He lopped off a chunk from a tree, and brewed it up. "It just warmed you from the top of your head to the tip of your toes," he said. "I said, 'This is interesting stuff.'"
Frick and Dugan soon launched a business, recruiting a handful of foragers to harvest chaga in the woods.
Now they're shipping chaga globally. They sell out of their storefront to natural foods stores and through eBay. The business has grown by about 25 percent per year, Dugan said.
In the process he's become a chaga evangelist.
Icecube Enterprises collects and packages chaga. Derek Montgomery for MPR News
"I saw a vision for it, not because it's a big money maker, because it's not. But it helps people," he said.
Some people in town, he acknowledged, think he's more quack than guru.
"Oh yeah. I've got people in town," he said. "I do it as a joke now, I try to push a glass on them. They won't even taste it, they won't even hold the glass..."
But Dugan said the vast majority of those who try it become repeat customers; they are "just regular Plain Jane normal people looking for an alternative to things that aren't working for them."
Icecube Enterprises is careful to disclose their products are not intended to diagnose, treat or cure disease.
The U.S. Food and Drug Administration has warned other chaga distributors for claiming their products can treat diseases like cancer and HIV.
"There's a lot of people selling this. There's companies selling extracts and capsules, making all kinds of claims. They're selling it like snake oil," said Ron Spinosa, past president of the Minnesota Mycological Society and a regular chaga tea drinker who says he's only gotten a couple colds in the 10 years since he started.
For the past decade, he's led chaga expeditions with other mushroom collectors. Demand for the fungus, he said, is making it increasingly harder to find.
"There's some concern about sustainability, and I think that's legitimate," he said.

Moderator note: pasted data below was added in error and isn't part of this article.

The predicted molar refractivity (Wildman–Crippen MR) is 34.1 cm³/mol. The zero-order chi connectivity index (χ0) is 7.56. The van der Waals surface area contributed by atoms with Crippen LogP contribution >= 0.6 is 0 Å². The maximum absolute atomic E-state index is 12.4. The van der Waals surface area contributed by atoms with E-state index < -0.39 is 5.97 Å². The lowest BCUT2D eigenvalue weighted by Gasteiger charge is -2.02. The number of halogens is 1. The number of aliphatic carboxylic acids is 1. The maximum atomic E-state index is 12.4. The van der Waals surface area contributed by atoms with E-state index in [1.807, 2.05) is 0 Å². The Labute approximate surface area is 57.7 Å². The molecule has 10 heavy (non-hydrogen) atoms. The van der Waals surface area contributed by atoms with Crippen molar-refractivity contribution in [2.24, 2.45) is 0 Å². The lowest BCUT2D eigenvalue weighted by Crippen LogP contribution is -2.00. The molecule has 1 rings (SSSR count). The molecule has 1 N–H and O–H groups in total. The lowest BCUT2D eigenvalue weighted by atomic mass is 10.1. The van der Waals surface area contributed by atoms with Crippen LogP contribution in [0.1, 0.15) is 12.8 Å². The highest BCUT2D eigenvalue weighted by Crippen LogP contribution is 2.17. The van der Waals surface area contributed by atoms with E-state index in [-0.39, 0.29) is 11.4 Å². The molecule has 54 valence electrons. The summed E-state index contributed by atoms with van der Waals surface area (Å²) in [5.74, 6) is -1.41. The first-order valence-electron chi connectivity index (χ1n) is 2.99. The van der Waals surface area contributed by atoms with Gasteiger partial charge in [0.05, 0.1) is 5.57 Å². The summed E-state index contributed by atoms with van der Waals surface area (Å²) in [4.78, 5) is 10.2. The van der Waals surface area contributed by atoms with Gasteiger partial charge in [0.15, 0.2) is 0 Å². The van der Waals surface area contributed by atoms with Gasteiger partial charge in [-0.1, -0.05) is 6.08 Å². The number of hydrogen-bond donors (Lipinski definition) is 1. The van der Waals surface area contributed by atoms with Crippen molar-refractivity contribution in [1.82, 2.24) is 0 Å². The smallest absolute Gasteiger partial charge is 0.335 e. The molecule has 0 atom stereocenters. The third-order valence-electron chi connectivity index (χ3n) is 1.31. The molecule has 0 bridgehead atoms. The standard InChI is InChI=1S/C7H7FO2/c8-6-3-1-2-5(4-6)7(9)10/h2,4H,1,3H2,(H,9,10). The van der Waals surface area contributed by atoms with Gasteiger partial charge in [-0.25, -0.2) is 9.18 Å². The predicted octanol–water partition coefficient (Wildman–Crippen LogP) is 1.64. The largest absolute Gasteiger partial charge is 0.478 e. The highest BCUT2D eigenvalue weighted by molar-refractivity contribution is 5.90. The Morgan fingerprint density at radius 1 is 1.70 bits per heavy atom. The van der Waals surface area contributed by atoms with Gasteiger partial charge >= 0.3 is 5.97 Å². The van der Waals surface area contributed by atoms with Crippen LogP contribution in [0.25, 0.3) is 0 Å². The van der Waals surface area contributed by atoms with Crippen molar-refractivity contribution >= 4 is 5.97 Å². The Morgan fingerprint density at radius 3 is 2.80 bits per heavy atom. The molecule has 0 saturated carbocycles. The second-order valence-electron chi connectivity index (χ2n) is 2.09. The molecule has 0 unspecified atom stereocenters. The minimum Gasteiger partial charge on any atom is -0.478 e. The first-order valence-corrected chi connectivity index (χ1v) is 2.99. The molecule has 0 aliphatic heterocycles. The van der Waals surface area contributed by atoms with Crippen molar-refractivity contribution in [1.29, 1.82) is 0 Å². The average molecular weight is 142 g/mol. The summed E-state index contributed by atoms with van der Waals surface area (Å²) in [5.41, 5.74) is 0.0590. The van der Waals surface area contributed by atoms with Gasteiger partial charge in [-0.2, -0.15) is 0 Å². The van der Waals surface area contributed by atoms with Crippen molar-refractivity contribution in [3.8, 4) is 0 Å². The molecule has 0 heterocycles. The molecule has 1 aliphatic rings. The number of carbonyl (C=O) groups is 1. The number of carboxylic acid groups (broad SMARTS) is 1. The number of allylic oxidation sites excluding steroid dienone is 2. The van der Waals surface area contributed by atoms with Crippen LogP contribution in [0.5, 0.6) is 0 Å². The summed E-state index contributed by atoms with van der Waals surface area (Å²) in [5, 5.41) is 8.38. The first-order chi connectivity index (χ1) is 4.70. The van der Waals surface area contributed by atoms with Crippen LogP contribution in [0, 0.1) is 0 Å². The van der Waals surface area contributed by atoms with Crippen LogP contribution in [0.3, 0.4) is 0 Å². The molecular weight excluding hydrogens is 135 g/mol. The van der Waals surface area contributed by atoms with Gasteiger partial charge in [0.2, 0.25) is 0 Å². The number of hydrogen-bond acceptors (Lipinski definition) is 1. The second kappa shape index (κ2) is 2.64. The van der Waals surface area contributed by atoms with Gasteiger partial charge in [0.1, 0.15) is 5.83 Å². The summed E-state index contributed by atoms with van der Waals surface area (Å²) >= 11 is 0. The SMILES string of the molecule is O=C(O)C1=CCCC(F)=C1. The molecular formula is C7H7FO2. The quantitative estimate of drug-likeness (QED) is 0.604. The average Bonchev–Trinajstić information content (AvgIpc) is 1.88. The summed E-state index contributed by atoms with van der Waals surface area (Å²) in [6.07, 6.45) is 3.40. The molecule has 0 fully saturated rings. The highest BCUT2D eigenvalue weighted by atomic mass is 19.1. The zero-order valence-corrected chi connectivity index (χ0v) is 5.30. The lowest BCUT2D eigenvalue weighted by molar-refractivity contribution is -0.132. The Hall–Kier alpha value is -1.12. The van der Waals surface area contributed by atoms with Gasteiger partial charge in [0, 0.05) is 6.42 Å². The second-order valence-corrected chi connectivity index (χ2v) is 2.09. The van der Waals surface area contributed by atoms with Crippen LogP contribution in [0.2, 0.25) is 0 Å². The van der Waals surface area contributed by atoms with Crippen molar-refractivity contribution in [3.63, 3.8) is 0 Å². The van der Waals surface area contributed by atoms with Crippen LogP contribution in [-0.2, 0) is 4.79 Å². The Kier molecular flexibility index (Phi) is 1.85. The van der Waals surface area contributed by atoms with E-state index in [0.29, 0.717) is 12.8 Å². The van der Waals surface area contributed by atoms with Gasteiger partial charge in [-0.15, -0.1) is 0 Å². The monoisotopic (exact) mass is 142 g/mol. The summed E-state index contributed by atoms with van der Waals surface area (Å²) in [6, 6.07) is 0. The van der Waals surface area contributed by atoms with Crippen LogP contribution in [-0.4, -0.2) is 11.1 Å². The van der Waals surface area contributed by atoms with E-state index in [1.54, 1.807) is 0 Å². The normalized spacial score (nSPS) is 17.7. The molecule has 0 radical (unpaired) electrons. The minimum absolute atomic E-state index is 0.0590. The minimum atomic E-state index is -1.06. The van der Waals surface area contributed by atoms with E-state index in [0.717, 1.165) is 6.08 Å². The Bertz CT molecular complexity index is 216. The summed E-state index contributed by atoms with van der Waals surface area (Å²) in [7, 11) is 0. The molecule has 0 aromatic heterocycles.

The Minnesota Department of Natural Resources is also concerned some people are harvesting chaga illegally in state parks.
Chaga is not technically a mushroom and therefore can't be harvested in state parks, said Ed Quinn, natural resource program consultant with the DNR Parks and Trails office. Harvesters can take it from other state lands, but need to buy a permit.
"Another concern we have is the method of collecting," Quinn said. "People sometimes climb up trees using spikes, so it can damage the tree then if they are not a skilled collector, in process of removing it, they usually use a knife or small axe, it can damage the tree as well."
Chaga does regrow if it's harvested correctly. But it can take 10 to 15 years.
Shane Dugan holds a piece of chaga that one of his contracted workers found. Derek Montgomery for MPR News
Dugan said his harvesters are telling him it's harder to find. "I keep asking these guys, 'How much time do you think we've got?' They go, 'Five to seven years, maybe.'"
Dugan now is deep freezing some chaga, He's also developed tinctures, liquid extracts that can make a pound go a lot further.
Worst case scenario if people stop buying chaga? No problem, he said, "If no one else wants it, I'm good for life."
A piece of chaga with birch bark still attached. Derek Montgomery for MPR News
A box contains finely ground chaga. Derek Montgomery for MPR News
A growth of chaga after it's been harvested from a Dan Kraker | MPR News